Olympic Diary No.4

Mo Farah

Mo Farah


It was a magical, unforgettable night. These are relatively lean times for British athletics, and the success of the London Games from a sporting perspective would inevitably rest heavily on performances in the main stadium. If the track and field contingent failed to deliver, achievements elsewhere might be overshadowed by the subsequent inquest. With so few world class competitors, the weight of this intense burden fell on the shoulders of a small, elite group. The prospect of buckling under the strain was very real.

Three gold medals later, the single greatest session in Olympic history for the host country, and the reputation and legacy is secure. Pressure comes in many forms, the manner in which it is handled defines careers and creates legends. For Jessica Ennis and Mo Farah, the expectations must have burned deep, the prospect of failure almost too ghastly to contemplate. Placed in the context of grim reality, their tribulations were meaningless. Yet this is where sport and life merges. Their struggles and sacrifices are viewed through an altogether more substantial lens, one which projects the essentially trivial beyond its material form. Whether the hyperbole is ever justified is irrelevant. This is what the gathering is all about, the distillation of the human experience. The power of sport to uplift, to unify and to transform was never more vivid.

As a multi-discipline athlete, Ennis had a thousand technical details with which to grapple. The capacity for something to go wrong was palpable. A solid start was essential. To use the energy of the crowd to fuel a personal best in her first event, posting a time over the high hurdles so rapid it might have threatened the podium in the individual contest, was confirmation of her mettle. Towered over by many of her rivals, you got the impression of dynamic force, a power to weight ratio of immense proportions. The face of 2012 honour carried with it an onerous responsibility. After all, for every Cathy Freeman there was a Liu Xhang. What might have proved an ordeal became a glorious coronation. The opposition wilted; the 800m finale permitted her two laps of honour.

Jessica Ennis

Jessica Ennis

Farah had to contend with a different challenge. The most arduous track discipline puts tactics as well as stamina to the test. With the atmosphere inside the cauldron already electric, he had to shut out the maelstrom of anticipation and run his own race. He knew his schedule, his limitations, yet the Kenyans and Ethiopians were loath to relinquish their grip on the long distance crown and made it an uneven pace, full of bustling and barging, injections of tempo and constantly changing positions. There was a serenity amid the chaos. Farah, his matchstick frame surging ahead as the bell invited the finishing kick, had never ceded control. The hopes we had invested in this calm and unassuming man had been splendidly realised.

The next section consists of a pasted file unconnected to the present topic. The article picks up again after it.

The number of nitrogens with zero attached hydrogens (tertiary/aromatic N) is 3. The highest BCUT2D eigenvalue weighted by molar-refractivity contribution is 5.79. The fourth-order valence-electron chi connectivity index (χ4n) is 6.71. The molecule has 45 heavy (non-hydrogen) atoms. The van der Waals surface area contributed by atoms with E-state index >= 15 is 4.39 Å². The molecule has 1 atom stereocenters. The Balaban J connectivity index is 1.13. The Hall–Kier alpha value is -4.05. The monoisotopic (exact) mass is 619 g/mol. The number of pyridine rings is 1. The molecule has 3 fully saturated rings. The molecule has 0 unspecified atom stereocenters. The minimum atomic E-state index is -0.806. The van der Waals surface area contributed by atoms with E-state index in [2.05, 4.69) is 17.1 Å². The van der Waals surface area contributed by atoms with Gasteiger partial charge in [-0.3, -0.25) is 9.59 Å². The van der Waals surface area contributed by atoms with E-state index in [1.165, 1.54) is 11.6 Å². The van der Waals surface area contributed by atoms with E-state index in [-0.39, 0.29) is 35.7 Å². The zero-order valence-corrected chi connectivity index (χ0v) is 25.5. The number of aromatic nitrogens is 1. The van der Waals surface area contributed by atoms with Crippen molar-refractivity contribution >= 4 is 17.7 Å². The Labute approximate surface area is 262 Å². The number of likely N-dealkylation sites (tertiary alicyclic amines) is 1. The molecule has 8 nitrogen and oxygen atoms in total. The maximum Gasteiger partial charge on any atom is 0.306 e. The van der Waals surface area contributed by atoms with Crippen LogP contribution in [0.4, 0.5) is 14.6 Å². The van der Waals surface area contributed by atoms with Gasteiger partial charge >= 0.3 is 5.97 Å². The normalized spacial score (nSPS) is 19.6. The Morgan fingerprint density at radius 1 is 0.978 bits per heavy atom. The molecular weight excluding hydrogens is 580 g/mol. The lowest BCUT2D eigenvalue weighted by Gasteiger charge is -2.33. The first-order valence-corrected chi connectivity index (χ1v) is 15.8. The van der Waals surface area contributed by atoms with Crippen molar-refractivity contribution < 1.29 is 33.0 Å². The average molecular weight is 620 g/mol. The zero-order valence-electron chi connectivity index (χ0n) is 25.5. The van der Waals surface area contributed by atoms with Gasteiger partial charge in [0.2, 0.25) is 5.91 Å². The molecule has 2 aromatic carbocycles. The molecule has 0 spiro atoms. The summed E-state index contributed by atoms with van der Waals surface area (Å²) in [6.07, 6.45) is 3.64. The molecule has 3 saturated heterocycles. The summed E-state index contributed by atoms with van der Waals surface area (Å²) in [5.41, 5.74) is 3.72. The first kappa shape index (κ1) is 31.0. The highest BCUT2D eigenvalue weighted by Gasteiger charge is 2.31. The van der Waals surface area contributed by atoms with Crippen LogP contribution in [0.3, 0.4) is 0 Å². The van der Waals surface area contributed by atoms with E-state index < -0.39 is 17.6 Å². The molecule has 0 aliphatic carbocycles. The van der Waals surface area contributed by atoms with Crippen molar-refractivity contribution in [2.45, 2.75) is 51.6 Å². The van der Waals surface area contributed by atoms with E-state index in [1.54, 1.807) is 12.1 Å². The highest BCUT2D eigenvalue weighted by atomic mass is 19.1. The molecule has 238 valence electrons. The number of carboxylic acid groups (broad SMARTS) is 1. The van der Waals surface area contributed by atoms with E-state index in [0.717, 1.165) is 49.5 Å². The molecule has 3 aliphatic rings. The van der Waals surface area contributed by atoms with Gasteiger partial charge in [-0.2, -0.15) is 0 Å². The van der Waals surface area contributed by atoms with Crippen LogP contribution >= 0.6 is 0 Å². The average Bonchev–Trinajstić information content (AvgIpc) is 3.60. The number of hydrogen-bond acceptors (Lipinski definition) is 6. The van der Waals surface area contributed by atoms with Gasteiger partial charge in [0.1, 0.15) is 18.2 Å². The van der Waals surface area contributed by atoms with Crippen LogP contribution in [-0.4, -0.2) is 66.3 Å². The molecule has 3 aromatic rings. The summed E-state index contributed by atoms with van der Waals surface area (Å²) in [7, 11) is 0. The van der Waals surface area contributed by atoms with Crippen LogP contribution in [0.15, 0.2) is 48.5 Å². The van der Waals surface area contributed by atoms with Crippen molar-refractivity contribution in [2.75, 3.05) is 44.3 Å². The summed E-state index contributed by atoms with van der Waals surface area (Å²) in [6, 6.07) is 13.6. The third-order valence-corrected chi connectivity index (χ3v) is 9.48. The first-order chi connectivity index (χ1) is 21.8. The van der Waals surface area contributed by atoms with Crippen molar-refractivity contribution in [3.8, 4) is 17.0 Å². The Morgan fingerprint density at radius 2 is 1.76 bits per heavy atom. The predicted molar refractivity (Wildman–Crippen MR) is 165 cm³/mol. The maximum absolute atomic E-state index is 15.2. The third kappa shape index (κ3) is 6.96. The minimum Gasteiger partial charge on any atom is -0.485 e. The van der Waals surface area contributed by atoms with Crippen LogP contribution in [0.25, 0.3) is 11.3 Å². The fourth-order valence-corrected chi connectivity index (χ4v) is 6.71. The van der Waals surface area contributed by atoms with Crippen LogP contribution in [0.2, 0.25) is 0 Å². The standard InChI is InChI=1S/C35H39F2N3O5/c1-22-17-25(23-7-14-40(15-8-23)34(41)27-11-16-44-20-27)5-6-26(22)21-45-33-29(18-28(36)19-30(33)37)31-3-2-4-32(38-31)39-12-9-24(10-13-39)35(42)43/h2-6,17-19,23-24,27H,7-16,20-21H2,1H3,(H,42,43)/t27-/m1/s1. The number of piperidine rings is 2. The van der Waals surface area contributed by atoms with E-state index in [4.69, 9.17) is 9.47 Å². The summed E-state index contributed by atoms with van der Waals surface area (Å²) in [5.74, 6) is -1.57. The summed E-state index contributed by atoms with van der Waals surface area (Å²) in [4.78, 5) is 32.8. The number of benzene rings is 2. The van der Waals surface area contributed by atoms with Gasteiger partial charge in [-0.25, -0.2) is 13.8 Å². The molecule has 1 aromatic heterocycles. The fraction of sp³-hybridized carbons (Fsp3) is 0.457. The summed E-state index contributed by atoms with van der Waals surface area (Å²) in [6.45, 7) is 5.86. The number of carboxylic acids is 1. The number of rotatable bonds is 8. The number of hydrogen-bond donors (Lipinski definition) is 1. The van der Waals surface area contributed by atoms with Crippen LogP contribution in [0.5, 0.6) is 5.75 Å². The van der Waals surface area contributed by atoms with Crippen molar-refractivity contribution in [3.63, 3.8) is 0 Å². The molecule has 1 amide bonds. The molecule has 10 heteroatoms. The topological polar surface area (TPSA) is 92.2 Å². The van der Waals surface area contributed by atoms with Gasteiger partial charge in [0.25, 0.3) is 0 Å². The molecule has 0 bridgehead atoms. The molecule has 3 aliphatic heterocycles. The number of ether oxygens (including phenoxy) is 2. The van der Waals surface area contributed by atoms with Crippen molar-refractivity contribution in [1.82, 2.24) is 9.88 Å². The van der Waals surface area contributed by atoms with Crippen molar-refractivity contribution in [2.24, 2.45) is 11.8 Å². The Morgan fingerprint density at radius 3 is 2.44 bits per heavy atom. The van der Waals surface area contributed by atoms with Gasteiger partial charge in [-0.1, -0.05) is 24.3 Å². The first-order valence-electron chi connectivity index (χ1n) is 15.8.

Carried on the tide was long jumper Greg Rutherford. His face had not been plastered on advertising hoardings and promotional detritus. Shielded from the unremitting glare that had focussed on others, he saw an opportunity and grabbed it. His winning leap was the shortest to have claimed gold since 1972; indeed he managed only 24cm further than Lynn Davies, Britain’s last Olympic Champion in the sand almost half a century ago. It mattered not. The standard may have been weak this time but he exploited the chance to join the roll of honour. In his case, the pressure was only that which swirled within.

Added to the previous triumphs in rowing and cycling, this momentous evening took Britain’s gold rush to six over the course of the day. Memories of Games gone by, my youthful recollections of Moscow, Los Angeles and Seoul, and later Barcelona and Atlanta, this was more than we achieved over the entire fortnight. We have come a long way, even if our stuttering start in London caused a little apprehension, and on this night we realised exactly why we care. In the smile of Jessica Ennis was a little reflection of our national sense of self.



So familiar is Andy Murray with the encumbrance of historical baggage that he may be forgiven for scoffing at the stresses of Ennis and Farah. Back at Wimbledon, venue of his emotion drenched defeat to the inestimable Roger Federer just four weeks previously, he summoned up the remnants of his broken spirit to exact revenge on his Swiss nemesis in swashbuckling style. It may not be the Grand Slam he cherishes but this was a significant juncture in his frustrating quest. A two fingered salute to those who label him a choker on the big stage, the quashing of the internal doubts was perhaps more relevant. Could he back up the win over Djokovic with another top three scalp? Could he beat Federer in a five set match? Could he deal with the patriotic fervour gushing from the stands? Yes, yes and yes again. Even the great man, unable to resist from over the net, lacks an Olympic title in his glittering horde. The national shirt might just have made the difference. If it did, maybe they’ll let him take it to Flushing Meadows in September.


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